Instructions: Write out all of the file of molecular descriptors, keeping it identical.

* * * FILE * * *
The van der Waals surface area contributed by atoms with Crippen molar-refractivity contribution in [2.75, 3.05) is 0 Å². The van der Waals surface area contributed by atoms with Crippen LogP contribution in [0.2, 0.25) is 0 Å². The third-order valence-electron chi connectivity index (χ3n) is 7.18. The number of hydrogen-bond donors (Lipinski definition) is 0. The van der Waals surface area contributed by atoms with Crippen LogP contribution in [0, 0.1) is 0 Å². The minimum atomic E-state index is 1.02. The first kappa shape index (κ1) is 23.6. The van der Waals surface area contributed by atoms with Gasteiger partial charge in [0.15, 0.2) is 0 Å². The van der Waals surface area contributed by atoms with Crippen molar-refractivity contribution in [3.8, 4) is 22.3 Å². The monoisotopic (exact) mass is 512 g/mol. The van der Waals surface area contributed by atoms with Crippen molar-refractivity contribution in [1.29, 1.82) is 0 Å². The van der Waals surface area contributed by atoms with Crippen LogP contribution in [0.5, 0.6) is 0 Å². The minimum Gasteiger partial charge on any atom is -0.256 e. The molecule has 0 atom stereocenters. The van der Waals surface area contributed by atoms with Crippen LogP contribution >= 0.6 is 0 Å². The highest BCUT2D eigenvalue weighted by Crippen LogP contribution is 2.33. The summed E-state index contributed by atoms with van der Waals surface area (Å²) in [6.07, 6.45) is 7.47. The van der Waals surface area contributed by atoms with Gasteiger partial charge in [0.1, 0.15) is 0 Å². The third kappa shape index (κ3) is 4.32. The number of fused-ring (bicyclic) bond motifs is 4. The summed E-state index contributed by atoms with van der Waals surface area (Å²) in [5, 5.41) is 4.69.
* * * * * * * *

The van der Waals surface area contributed by atoms with Crippen molar-refractivity contribution in [2.75, 3.05) is 0 Å². The van der Waals surface area contributed by atoms with Crippen LogP contribution in [0.2, 0.25) is 0 Å². The third-order valence-electron chi connectivity index (χ3n) is 7.18. The number of hydrogen-bond donors (Lipinski definition) is 0. The van der Waals surface area contributed by atoms with Crippen LogP contribution in [0, 0.1) is 0 Å². The minimum atomic E-state index is 1.02. The first kappa shape index (κ1) is 23.6. The van der Waals surface area contributed by atoms with Gasteiger partial charge in [0.15, 0.2) is 0 Å². The van der Waals surface area contributed by atoms with Crippen molar-refractivity contribution in [3.8, 4) is 22.3 Å². The monoisotopic (exact) mass is 512 g/mol. The van der Waals surface area contributed by atoms with Crippen molar-refractivity contribution in [1.29, 1.82) is 0 Å². The van der Waals surface area contributed by atoms with Crippen LogP contribution in [0.5, 0.6) is 0 Å². The minimum Gasteiger partial charge on any atom is -0.256 e. The molecule has 0 atom stereocenters. The van der Waals surface area contributed by atoms with Crippen LogP contribution >= 0.6 is 0 Å². The highest BCUT2D eigenvalue weighted by Crippen LogP contribution is 2.33. The summed E-state index contributed by atoms with van der Waals surface area (Å²) in [6.07, 6.45) is 7.47. The van der Waals surface area contributed by atoms with Gasteiger partial charge in [0.1, 0.15) is 0 Å². The third kappa shape index (κ3) is 4.32. The number of fused-ring (bicyclic) bond motifs is 4. The summed E-state index contributed by atoms with van der Waals surface area (Å²) in [5, 5.41) is 4.69.